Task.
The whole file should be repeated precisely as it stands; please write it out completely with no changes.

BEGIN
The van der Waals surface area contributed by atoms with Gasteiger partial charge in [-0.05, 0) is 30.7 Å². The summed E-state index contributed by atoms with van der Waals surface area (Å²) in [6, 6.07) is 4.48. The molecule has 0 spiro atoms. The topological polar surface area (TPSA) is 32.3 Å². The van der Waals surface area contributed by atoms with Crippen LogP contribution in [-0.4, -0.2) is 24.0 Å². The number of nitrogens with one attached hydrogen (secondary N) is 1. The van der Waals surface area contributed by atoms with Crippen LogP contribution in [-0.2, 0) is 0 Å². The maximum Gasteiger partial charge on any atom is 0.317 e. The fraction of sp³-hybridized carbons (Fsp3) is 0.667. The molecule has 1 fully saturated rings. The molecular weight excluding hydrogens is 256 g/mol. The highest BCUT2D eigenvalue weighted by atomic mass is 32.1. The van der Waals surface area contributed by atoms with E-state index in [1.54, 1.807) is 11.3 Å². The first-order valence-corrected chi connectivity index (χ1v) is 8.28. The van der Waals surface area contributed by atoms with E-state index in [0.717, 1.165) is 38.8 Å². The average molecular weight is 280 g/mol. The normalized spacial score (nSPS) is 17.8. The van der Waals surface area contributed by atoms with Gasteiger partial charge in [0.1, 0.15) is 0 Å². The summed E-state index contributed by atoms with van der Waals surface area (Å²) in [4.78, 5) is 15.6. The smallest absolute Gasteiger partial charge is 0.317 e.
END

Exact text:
The van der Waals surface area contributed by atoms with Gasteiger partial charge in [-0.05, 0) is 30.7 Å². The summed E-state index contributed by atoms with van der Waals surface area (Å²) in [6, 6.07) is 4.48. The molecule has 0 spiro atoms. The topological polar surface area (TPSA) is 32.3 Å². The van der Waals surface area contributed by atoms with Crippen LogP contribution in [-0.4, -0.2) is 24.0 Å². The number of nitrogens with one attached hydrogen (secondary N) is 1. The van der Waals surface area contributed by atoms with Crippen LogP contribution in [-0.2, 0) is 0 Å². The maximum Gasteiger partial charge on any atom is 0.317 e. The fraction of sp³-hybridized carbons (Fsp3) is 0.667. The molecule has 1 fully saturated rings. The molecular weight excluding hydrogens is 256 g/mol. The highest BCUT2D eigenvalue weighted by atomic mass is 32.1. The van der Waals surface area contributed by atoms with E-state index in [1.54, 1.807) is 11.3 Å². The first-order valence-corrected chi connectivity index (χ1v) is 8.28. The van der Waals surface area contributed by atoms with E-state index in [0.717, 1.165) is 38.8 Å². The average molecular weight is 280 g/mol. The normalized spacial score (nSPS) is 17.8. The van der Waals surface area contributed by atoms with Gasteiger partial charge in [0.1, 0.15) is 0 Å². The summed E-state index contributed by atoms with van der Waals surface area (Å²) in [4.78, 5) is 15.6. The smallest absolute Gasteiger partial charge is 0.317 e.